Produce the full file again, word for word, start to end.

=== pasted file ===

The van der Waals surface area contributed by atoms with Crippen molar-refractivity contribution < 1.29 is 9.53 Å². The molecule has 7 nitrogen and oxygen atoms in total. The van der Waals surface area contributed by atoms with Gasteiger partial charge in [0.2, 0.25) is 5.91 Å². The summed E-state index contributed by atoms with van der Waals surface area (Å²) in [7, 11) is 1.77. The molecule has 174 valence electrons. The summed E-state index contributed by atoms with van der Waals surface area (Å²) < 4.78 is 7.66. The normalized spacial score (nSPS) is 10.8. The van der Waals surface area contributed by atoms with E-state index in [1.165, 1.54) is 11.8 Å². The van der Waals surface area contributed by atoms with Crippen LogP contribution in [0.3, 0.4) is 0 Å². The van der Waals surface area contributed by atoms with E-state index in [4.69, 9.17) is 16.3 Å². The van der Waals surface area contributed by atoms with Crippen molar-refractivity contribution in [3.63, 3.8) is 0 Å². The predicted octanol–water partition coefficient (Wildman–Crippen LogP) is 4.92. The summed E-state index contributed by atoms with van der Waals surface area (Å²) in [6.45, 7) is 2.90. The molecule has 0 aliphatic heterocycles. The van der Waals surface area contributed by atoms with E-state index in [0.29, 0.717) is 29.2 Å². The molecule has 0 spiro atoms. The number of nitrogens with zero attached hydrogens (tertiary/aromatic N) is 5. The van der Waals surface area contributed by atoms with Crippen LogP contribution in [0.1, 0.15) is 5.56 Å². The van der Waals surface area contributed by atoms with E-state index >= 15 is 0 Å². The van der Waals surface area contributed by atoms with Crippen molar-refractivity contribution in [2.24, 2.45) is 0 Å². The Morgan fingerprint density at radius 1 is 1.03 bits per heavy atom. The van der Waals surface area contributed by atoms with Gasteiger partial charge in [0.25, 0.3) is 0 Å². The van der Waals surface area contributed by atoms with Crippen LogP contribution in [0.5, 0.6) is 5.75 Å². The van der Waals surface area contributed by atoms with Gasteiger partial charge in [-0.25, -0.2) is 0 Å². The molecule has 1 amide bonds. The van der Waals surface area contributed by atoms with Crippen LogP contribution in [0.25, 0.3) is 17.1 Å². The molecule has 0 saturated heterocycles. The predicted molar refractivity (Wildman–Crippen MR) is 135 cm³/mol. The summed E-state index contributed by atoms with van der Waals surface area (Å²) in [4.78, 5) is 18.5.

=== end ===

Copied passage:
The van der Waals surface area contributed by atoms with Crippen molar-refractivity contribution < 1.29 is 9.53 Å². The molecule has 7 nitrogen and oxygen atoms in total. The van der Waals surface area contributed by atoms with Gasteiger partial charge in [0.2, 0.25) is 5.91 Å². The summed E-state index contributed by atoms with van der Waals surface area (Å²) in [7, 11) is 1.77. The molecule has 174 valence electrons. The summed E-state index contributed by atoms with van der Waals surface area (Å²) < 4.78 is 7.66. The normalized spacial score (nSPS) is 10.8. The van der Waals surface area contributed by atoms with E-state index in [1.165, 1.54) is 11.8 Å². The van der Waals surface area contributed by atoms with Crippen LogP contribution in [0.3, 0.4) is 0 Å². The van der Waals surface area contributed by atoms with E-state index in [4.69, 9.17) is 16.3 Å². The van der Waals surface area contributed by atoms with Crippen molar-refractivity contribution in [3.63, 3.8) is 0 Å². The predicted octanol–water partition coefficient (Wildman–Crippen LogP) is 4.92. The summed E-state index contributed by atoms with van der Waals surface area (Å²) in [6.45, 7) is 2.90. The molecule has 0 aliphatic heterocycles. The van der Waals surface area contributed by atoms with E-state index in [0.29, 0.717) is 29.2 Å². The molecule has 0 spiro atoms. The number of nitrogens with zero attached hydrogens (tertiary/aromatic N) is 5. The van der Waals surface area contributed by atoms with Crippen LogP contribution in [0.1, 0.15) is 5.56 Å². The van der Waals surface area contributed by atoms with E-state index >= 15 is 0 Å². The van der Waals surface area contributed by atoms with Crippen molar-refractivity contribution in [2.24, 2.45) is 0 Å². The Morgan fingerprint density at radius 1 is 1.03 bits per heavy atom. The van der Waals surface area contributed by atoms with Gasteiger partial charge in [0.25, 0.3) is 0 Å². The van der Waals surface area contributed by atoms with Crippen LogP contribution in [0.5, 0.6) is 5.75 Å². The van der Waals surface area contributed by atoms with Gasteiger partial charge in [-0.25, -0.2) is 0 Å². The molecule has 1 amide bonds. The van der Waals surface area contributed by atoms with Crippen LogP contribution in [0.25, 0.3) is 17.1 Å². The molecule has 0 saturated heterocycles. The predicted molar refractivity (Wildman–Crippen MR) is 135 cm³/mol. The summed E-state index contributed by atoms with van der Waals surface area (Å²) in [4.78, 5) is 18.5.